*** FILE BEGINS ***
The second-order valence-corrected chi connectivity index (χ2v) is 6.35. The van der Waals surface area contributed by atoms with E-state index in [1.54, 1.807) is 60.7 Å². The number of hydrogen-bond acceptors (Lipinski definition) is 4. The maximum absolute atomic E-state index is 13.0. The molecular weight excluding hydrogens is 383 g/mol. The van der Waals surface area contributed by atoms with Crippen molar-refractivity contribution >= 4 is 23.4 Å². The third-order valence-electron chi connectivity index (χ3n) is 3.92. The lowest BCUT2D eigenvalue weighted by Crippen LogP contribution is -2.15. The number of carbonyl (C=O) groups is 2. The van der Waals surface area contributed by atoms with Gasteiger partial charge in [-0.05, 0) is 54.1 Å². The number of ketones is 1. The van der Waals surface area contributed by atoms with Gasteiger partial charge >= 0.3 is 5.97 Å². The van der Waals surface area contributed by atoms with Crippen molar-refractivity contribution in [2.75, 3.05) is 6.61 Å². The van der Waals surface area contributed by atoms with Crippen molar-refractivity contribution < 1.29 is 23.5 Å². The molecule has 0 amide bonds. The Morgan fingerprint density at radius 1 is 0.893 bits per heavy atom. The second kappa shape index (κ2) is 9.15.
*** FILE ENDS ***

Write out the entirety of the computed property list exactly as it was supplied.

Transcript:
The second-order valence-corrected chi connectivity index (χ2v) is 6.35. The van der Waals surface area contributed by atoms with E-state index in [1.54, 1.807) is 60.7 Å². The number of hydrogen-bond acceptors (Lipinski definition) is 4. The maximum absolute atomic E-state index is 13.0. The molecular weight excluding hydrogens is 383 g/mol. The van der Waals surface area contributed by atoms with Crippen molar-refractivity contribution >= 4 is 23.4 Å². The third-order valence-electron chi connectivity index (χ3n) is 3.92. The lowest BCUT2D eigenvalue weighted by Crippen LogP contribution is -2.15. The number of carbonyl (C=O) groups is 2. The van der Waals surface area contributed by atoms with Gasteiger partial charge in [-0.05, 0) is 54.1 Å². The number of ketones is 1. The van der Waals surface area contributed by atoms with Gasteiger partial charge >= 0.3 is 5.97 Å². The van der Waals surface area contributed by atoms with Crippen molar-refractivity contribution in [2.75, 3.05) is 6.61 Å². The van der Waals surface area contributed by atoms with Crippen molar-refractivity contribution < 1.29 is 23.5 Å². The molecule has 0 amide bonds. The Morgan fingerprint density at radius 1 is 0.893 bits per heavy atom. The second kappa shape index (κ2) is 9.15.